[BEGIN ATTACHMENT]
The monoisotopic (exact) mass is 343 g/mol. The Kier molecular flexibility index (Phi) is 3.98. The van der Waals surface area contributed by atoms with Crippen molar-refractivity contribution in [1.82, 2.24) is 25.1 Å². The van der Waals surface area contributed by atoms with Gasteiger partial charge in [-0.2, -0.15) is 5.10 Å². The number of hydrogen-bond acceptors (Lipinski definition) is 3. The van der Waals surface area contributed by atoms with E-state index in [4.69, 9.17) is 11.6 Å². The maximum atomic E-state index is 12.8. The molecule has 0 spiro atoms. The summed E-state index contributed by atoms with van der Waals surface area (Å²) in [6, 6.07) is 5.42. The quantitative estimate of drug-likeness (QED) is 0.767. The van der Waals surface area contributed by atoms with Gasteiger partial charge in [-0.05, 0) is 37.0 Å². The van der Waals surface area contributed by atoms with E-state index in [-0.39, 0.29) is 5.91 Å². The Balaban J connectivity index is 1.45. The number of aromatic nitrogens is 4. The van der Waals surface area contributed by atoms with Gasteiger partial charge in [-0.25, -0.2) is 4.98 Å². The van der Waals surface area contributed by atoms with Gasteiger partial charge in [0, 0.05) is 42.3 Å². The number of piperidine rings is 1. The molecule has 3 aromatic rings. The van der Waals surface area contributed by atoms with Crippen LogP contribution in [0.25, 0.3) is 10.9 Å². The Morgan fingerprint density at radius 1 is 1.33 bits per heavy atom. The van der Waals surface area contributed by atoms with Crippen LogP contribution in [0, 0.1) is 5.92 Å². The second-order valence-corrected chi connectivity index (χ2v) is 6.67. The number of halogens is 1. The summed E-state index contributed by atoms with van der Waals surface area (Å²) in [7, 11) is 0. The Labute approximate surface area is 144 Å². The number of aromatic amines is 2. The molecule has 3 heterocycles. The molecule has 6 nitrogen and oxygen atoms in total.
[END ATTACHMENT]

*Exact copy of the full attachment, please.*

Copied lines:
The monoisotopic (exact) mass is 343 g/mol. The Kier molecular flexibility index (Phi) is 3.98. The van der Waals surface area contributed by atoms with Crippen molar-refractivity contribution in [1.82, 2.24) is 25.1 Å². The van der Waals surface area contributed by atoms with Gasteiger partial charge in [-0.2, -0.15) is 5.10 Å². The number of hydrogen-bond acceptors (Lipinski definition) is 3. The van der Waals surface area contributed by atoms with E-state index in [4.69, 9.17) is 11.6 Å². The maximum atomic E-state index is 12.8. The molecule has 0 spiro atoms. The summed E-state index contributed by atoms with van der Waals surface area (Å²) in [6, 6.07) is 5.42. The quantitative estimate of drug-likeness (QED) is 0.767. The van der Waals surface area contributed by atoms with Gasteiger partial charge in [-0.05, 0) is 37.0 Å². The van der Waals surface area contributed by atoms with E-state index in [-0.39, 0.29) is 5.91 Å². The Balaban J connectivity index is 1.45. The number of aromatic nitrogens is 4. The van der Waals surface area contributed by atoms with Gasteiger partial charge in [-0.25, -0.2) is 4.98 Å². The van der Waals surface area contributed by atoms with Gasteiger partial charge in [0, 0.05) is 42.3 Å². The number of piperidine rings is 1. The molecule has 3 aromatic rings. The van der Waals surface area contributed by atoms with Crippen LogP contribution in [0.25, 0.3) is 10.9 Å². The Morgan fingerprint density at radius 1 is 1.33 bits per heavy atom. The van der Waals surface area contributed by atoms with Crippen LogP contribution in [0, 0.1) is 5.92 Å². The second-order valence-corrected chi connectivity index (χ2v) is 6.67. The number of halogens is 1. The summed E-state index contributed by atoms with van der Waals surface area (Å²) in [7, 11) is 0. The Labute approximate surface area is 144 Å². The number of aromatic amines is 2. The molecule has 3 heterocycles. The molecule has 6 nitrogen and oxygen atoms in total.